Portsmouth City Manager Derek K. Allen has apparently had it. At Monday night’s Portsmouth City Council meeting, Allen said he wants to call for Council to meet in executive session to “discuss the city manager and the city manager position.”
Allen did not mince words as he appeared to be at his wits end “I guess I’ve reached a level of somewhat – I don’t know if it’s frustration or what.” That’s how his description of how he feels began.
“There’s a lot of time wasted occupying my time and all these emails,” Allen said. “I guess I just don’t understand if somehow I’m not meeting your expectations of what you want in a city manager, it’s Council’s prerogative to get the city manager that they want and that they can work with, but I don’t understand the emails that seem to make accusations and the adversarial relationship. We’re a team. You hired me, or most of you did, hired me.”
Allen said he believes many advances have been made in the city and there have been a lot of successes.
“I would welcome anybody who wants to talk about issues to come into my office and talk to me face to face,” Allen said. “For some reason that doesn’t seem to happen.”
Allen mentioned that his contract says he serves at the pleasure of City Council.
“If you don’t like that, then you can make a decision to change city managers,” Allen said. “I just don’t know what else I can do.”
That began an evening in which several other members of Council and City Solicitor John Haas voiced their support for Allen. Haas made mention of seeing a string of emails apparently dealing with that very subject.
“I think that some of the issue that’s going on between Council and the city manager is the line between what is the Council’s prerogative versus what is the administration’s in the city,” Haas said. “This line seems to get tested on occasion. There are members of Council who want to know when someone from the city is coming into their ward, demanding to know when a house is going to be torn down. These things are administrative, not legislative in nature. There’s a line there and I think that some of the tension that goes on between Council and the city manager’s office, generally is the perceived or the overstepping of that boundary.”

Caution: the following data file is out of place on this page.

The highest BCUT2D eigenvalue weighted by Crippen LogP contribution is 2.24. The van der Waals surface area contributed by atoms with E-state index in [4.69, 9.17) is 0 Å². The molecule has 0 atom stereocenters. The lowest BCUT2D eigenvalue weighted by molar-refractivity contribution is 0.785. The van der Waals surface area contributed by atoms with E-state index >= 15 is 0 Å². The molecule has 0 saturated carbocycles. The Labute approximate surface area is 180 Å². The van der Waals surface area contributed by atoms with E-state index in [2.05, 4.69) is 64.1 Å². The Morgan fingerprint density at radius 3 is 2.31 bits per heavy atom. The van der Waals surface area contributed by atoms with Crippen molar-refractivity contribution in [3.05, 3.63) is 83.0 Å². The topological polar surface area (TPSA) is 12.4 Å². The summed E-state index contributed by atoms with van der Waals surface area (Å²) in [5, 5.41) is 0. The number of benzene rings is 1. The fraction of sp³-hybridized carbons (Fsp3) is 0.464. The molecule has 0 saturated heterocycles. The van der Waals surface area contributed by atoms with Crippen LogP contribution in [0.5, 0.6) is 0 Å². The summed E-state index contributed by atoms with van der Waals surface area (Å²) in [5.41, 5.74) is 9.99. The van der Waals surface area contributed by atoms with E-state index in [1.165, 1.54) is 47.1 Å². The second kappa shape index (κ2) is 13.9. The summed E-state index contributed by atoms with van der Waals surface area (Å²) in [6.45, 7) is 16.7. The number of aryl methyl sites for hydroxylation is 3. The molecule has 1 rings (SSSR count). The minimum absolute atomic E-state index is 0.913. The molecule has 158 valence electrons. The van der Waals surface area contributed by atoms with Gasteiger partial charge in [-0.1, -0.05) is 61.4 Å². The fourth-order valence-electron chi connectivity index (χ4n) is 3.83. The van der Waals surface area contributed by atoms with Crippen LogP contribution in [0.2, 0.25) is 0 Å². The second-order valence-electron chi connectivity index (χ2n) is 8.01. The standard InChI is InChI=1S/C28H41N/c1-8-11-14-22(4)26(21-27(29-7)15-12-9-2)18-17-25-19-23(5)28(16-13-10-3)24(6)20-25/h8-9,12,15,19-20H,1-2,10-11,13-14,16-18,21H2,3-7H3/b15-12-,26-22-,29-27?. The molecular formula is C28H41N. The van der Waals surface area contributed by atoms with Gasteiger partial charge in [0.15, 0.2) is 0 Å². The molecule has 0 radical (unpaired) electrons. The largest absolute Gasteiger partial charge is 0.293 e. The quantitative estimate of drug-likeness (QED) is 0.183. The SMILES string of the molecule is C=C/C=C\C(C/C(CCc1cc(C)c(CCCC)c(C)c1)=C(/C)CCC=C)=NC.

Haas said the current contract negotiations with the various city employees unions is a “perfect example” of the issue that exists.
“That’s something for the city administration. Council doesn’t have any say in it,” Haas said. “Council gets to vote to ratify or not. Council getting involved in the day to day negotiations or terms of that contract is not permitted under the (City) Charter.”
First Ward Councilman Kevin W. Johnson was the first member of Council to address the ongoing issue that sometimes divides Council from Allen.
“I’m concerned with City Manager Allen’s frustration,” Kevin W. Johnson said. “I’m going to say right now, that I don’t meet with him on any regular basis, except when I need to. He has always been there, answered my questions. We don’t always agree but that is (to be) expected. We don’t all agree here.”
Johnson said he has served under some top CEOs in banking and with the San Francisco, California Chamber of Commerce and dealing with a CEO is different from dealing with an elected official.
“Our change from the mayor form of government to the city manager form of government is more than just words,” Johnson said. “It’s a change in attitude and approach for all of us. It is hugely different and I’ll be honest, when Mr. Allen first came on board, we had our issues. We had to settle into a comfort zone, and we have. I can be very blunt with him in private and he with me. We don’t need that too often.”
Johnson said the one thing he has learned is to follow Allen’s lead.
“He, to me, is the CEO for the city,” Johnson said. “What he recommends to us, due diligence, absolutely, but I will give him the benefit of the doubt always. He has done a damn good job for us, as far as I’m concerned, budgetarily and talking to employees.”
Johnson said the feedback concerning Allen “is incredible.”
“We wouldn’t have passed two income tax increases if we didn’t have this gentleman here,” Johnson said, gesturing toward Allen.
Third Ward Councilman Kevin E. Johnson took the time to speak on the same subject.
“I think I made my feelings clear on my emails today. I fully support our city manager,” Kevin E. Johnson said. “I certainly don’t want to hear from you on every little issue going on in negotiations. I don’t want to micro-manage you. You were hired to do a job. I think you’re doing a darn good job and I support you and your efforts on that.”
Reach Frank Lewis at 740-353-3101, ext. 1928, or on Twitter @franklewisPDT.